More than 100 years after the bones of hundreds of Chinese miners were lost at sea off the Hokianga Harbour, iwi leaders and the Chinese community have come together to dedicate a memorial to those men.
Māori and Chinese were gathered side-by-side on Saturday to bless a memorial 120 years in the making, two cultures bound together by tragedy.
In 1902 the SS Ventnor sank off the coast of the Hokianga Harbour. It was carrying the bones of 499 Chinese gold miners back to their homeland, but they never made it.
Some of the bones washed ashore where local Māori cared for them as their own.
Gordon Wu from the Tung Jung Association New Zealand says Māori took care in burying the bones.
"[Māori took] such care and reverence in burying the bones that they found on the beaches and treating them as if they were their own families so that these men had a final resting place."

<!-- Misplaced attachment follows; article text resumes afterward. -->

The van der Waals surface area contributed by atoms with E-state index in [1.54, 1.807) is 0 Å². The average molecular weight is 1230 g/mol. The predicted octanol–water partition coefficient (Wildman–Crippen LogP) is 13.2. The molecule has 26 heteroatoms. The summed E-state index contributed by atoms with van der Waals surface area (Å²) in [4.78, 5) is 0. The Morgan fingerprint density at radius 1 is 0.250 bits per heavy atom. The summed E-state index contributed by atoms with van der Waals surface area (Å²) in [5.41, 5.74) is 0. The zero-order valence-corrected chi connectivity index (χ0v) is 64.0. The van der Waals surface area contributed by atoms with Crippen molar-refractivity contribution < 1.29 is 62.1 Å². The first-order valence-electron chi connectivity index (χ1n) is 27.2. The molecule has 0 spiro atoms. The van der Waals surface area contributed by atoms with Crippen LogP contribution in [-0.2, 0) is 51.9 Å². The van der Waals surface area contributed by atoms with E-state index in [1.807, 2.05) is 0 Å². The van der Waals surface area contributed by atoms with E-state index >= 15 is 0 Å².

The story remained something of a local legend until 2007, the revelation weaving together two cultures.
Today's ceremony was held in the tradition of Ching Ming or grave-sweeping ceremony
"We all go to the cemeteries and sweep the cemeteries clean, look after them, have a kai with them, have a korero with them," says Meng Foon, NZCA Ventnor committee chair.
Many descendants' families were simply grateful to have any semblance of a grave to lay to rest generations of grief.